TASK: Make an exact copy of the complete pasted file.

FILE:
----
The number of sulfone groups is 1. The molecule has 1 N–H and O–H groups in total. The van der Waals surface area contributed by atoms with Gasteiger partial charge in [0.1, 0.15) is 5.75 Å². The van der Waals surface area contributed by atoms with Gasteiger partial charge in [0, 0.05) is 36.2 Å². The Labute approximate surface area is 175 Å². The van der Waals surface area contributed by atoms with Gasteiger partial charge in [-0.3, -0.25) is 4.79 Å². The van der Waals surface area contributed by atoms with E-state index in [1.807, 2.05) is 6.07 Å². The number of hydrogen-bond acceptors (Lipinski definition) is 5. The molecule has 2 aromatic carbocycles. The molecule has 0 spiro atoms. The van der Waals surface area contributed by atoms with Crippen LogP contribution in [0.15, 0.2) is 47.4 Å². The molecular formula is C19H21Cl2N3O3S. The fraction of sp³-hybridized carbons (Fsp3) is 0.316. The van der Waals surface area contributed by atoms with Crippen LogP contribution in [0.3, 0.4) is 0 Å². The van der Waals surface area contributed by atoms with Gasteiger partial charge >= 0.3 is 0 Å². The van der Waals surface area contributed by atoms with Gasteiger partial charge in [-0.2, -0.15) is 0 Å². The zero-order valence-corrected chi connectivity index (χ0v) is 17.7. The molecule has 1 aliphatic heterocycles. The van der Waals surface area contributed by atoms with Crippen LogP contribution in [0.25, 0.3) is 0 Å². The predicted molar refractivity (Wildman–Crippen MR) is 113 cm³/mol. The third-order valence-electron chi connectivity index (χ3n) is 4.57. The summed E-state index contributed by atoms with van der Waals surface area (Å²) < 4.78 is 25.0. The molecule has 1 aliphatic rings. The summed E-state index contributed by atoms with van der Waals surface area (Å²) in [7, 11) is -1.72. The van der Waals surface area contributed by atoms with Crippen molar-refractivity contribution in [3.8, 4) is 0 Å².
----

The number of sulfone groups is 1. The molecule has 1 N–H and O–H groups in total. The van der Waals surface area contributed by atoms with Gasteiger partial charge in [0.1, 0.15) is 5.75 Å². The van der Waals surface area contributed by atoms with Gasteiger partial charge in [0, 0.05) is 36.2 Å². The Labute approximate surface area is 175 Å². The van der Waals surface area contributed by atoms with Gasteiger partial charge in [-0.3, -0.25) is 4.79 Å². The van der Waals surface area contributed by atoms with E-state index in [1.807, 2.05) is 6.07 Å². The number of hydrogen-bond acceptors (Lipinski definition) is 5. The molecule has 2 aromatic carbocycles. The molecule has 0 spiro atoms. The van der Waals surface area contributed by atoms with Crippen LogP contribution in [0.15, 0.2) is 47.4 Å². The molecular formula is C19H21Cl2N3O3S. The fraction of sp³-hybridized carbons (Fsp3) is 0.316. The van der Waals surface area contributed by atoms with Crippen LogP contribution in [0.3, 0.4) is 0 Å². The van der Waals surface area contributed by atoms with Gasteiger partial charge >= 0.3 is 0 Å². The van der Waals surface area contributed by atoms with Gasteiger partial charge in [-0.2, -0.15) is 0 Å². The zero-order valence-corrected chi connectivity index (χ0v) is 17.7. The molecule has 1 aliphatic heterocycles. The van der Waals surface area contributed by atoms with Crippen LogP contribution in [0.25, 0.3) is 0 Å². The predicted molar refractivity (Wildman–Crippen MR) is 113 cm³/mol. The third-order valence-electron chi connectivity index (χ3n) is 4.57. The summed E-state index contributed by atoms with van der Waals surface area (Å²) < 4.78 is 25.0. The molecule has 1 aliphatic rings. The summed E-state index contributed by atoms with van der Waals surface area (Å²) in [7, 11) is -1.72. The van der Waals surface area contributed by atoms with Crippen molar-refractivity contribution in [3.8, 4) is 0 Å².